Cost estimation expert Ricardo Valerdi, a University of Arizona Distinguished Outreach Professor(link is external) of systems and industrial engineering(link is external), traveled to Spain in late March to work with a research team based at the University Carlos III of Madrid, or UC3M, which specializes in informatics – the study of the structure, behavior and interactions of computer systems. The international group, which also includes a collaborator from the University of Piura in Peru, is developing a research paper and a planning tool for those analyzing the pros and cons of software reuse. Their analysis will help developers determine the potential cost savings associated with reusing software.
Taking parts of software code originally developed for one product and using them for a new project offers economic benefits, but can also bring drawbacks and isn’t always practical, said Valerdi. Some software is too old to be reused, written in a software language that’s incompatible with modern systems, or of such poor quality that it is not worth fixing. If software code is poorly written, it would require extensive repair to eliminate bugs and defects. Sometimes the defects are more costly to fix compared to creating the software from scratch. He advises thorough planning and sees a need for this type of analytical tool across industries and in both the public and private sectors.
“Software is everywhere,” he said. “So understanding software projects and their economics is becoming increasingly important because we depend on it for everything – financial transactions, transportation, education. Even our health records are on a computer system.”
An International Collaboration
The Fulbright program, which operates in over 160 countries worldwide, is the flagship international educational exchange program sponsored by the U.S. government and is designed to build lasting connections between the people of the United States and other countries. Fulbright Specialist Award recipients are selected on the basis of their achievements, leadership and potential to foster long-term cooperation between institutions in the United States and abroad.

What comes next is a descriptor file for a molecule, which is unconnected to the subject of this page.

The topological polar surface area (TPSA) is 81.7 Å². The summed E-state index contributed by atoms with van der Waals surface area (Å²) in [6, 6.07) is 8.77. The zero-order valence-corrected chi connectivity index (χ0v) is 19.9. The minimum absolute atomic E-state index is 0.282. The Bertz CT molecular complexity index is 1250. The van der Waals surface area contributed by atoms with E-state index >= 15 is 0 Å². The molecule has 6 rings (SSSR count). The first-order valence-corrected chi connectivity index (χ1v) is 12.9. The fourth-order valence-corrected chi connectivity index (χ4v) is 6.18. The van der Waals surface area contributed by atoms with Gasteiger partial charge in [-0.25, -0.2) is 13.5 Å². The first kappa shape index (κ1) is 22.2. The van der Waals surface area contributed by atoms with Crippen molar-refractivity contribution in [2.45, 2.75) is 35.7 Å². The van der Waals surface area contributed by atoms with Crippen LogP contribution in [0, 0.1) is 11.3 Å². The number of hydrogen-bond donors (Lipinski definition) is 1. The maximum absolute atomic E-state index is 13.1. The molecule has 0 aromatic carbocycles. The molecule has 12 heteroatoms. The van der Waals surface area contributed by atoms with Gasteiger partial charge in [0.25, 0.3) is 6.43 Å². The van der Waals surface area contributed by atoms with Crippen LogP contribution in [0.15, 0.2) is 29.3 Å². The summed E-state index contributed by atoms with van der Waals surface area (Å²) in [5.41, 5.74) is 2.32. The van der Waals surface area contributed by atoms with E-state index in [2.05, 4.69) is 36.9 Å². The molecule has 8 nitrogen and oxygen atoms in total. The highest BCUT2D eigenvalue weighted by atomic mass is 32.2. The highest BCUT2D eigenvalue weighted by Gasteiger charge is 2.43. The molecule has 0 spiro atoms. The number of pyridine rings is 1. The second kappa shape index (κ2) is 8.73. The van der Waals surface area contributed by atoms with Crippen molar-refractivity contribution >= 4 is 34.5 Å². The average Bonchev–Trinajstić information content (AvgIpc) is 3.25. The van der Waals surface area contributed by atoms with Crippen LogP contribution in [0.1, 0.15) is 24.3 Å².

Valerdi, who speaks Spanish fluently and spent part of his childhood in Mexico, has long been internationally minded. He was inducted(link is external) into the Mexican Academy of Engineering in 2017, following in the footsteps of his father, Jorge Valerdi, and uncle, Jose Albarrán. He has also been a visiting fellow of the U.K. Royal Academy of Engineering, the University of South Australia, and Polytechnic University of Madrid.
He met his research collaborators in 2017 when he visited Polytechnic University of Madrid during a sabbatical and gave a talk on developing cost models. The group is led by professor Juan Llorens of UC3M’s computer science department. Llorens and his colleagues saw connections between Valerdi’s research and theirs and began discussions about working together. The group’s accepted proposal for the Fulbright Specialist Program allows Valerdi to spend two weeks in Madrid and return for another two weeks in May. Llorens is also considering a visit to the UA in 2023.
“It’s great to see the commonality in interest,” said Valerdi of working with partners outside the United States. “It’s been extremely fruitful for me because, even though they’re halfway around the world, they’re working on similar problems and research.”
Valerdi is teaching a cost estimation class and looks forward to leading the class from UC3M through videoconference. The founder and chief scientist of Science of Sport,(link is external) a nonprofit focused on STEM outreach for youth, is eager to share with students in real time what he learns overseas.
“It’s helpful to give students exposure to the rest of the world. That can be done through us, through Fulbright. We can bring that worldview to the classroom,” he said.